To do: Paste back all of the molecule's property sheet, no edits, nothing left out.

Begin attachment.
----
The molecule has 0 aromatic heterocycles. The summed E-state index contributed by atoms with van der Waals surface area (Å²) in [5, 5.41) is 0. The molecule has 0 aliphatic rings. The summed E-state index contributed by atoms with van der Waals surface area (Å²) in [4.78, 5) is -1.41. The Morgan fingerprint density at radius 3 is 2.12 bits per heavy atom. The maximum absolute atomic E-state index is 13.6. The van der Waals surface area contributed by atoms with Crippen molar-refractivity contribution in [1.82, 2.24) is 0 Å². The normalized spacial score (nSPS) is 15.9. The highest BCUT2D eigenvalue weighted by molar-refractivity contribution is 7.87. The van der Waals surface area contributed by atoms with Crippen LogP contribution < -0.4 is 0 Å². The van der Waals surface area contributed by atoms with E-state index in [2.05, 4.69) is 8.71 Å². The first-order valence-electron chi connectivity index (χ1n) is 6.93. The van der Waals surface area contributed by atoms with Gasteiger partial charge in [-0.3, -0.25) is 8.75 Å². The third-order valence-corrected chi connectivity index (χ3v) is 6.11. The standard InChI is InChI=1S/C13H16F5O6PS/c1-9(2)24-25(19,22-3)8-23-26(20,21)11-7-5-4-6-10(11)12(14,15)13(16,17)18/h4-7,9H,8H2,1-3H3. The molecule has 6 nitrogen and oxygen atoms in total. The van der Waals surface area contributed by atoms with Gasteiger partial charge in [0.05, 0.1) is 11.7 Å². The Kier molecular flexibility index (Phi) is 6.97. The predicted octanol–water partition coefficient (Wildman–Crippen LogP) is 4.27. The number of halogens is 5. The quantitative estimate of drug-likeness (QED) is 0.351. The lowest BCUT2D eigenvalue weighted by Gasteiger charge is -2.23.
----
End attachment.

The molecule has 0 aromatic heterocycles. The summed E-state index contributed by atoms with van der Waals surface area (Å²) in [5, 5.41) is 0. The molecule has 0 aliphatic rings. The summed E-state index contributed by atoms with van der Waals surface area (Å²) in [4.78, 5) is -1.41. The Morgan fingerprint density at radius 3 is 2.12 bits per heavy atom. The maximum absolute atomic E-state index is 13.6. The van der Waals surface area contributed by atoms with Crippen molar-refractivity contribution in [1.82, 2.24) is 0 Å². The normalized spacial score (nSPS) is 15.9. The highest BCUT2D eigenvalue weighted by molar-refractivity contribution is 7.87. The van der Waals surface area contributed by atoms with Crippen LogP contribution < -0.4 is 0 Å². The van der Waals surface area contributed by atoms with E-state index in [2.05, 4.69) is 8.71 Å². The first-order valence-electron chi connectivity index (χ1n) is 6.93. The van der Waals surface area contributed by atoms with Gasteiger partial charge in [-0.3, -0.25) is 8.75 Å². The third-order valence-corrected chi connectivity index (χ3v) is 6.11. The standard InChI is InChI=1S/C13H16F5O6PS/c1-9(2)24-25(19,22-3)8-23-26(20,21)11-7-5-4-6-10(11)12(14,15)13(16,17)18/h4-7,9H,8H2,1-3H3. The molecule has 6 nitrogen and oxygen atoms in total. The van der Waals surface area contributed by atoms with Gasteiger partial charge in [0.05, 0.1) is 11.7 Å². The Kier molecular flexibility index (Phi) is 6.97. The predicted octanol–water partition coefficient (Wildman–Crippen LogP) is 4.27. The number of halogens is 5. The quantitative estimate of drug-likeness (QED) is 0.351. The lowest BCUT2D eigenvalue weighted by Gasteiger charge is -2.23.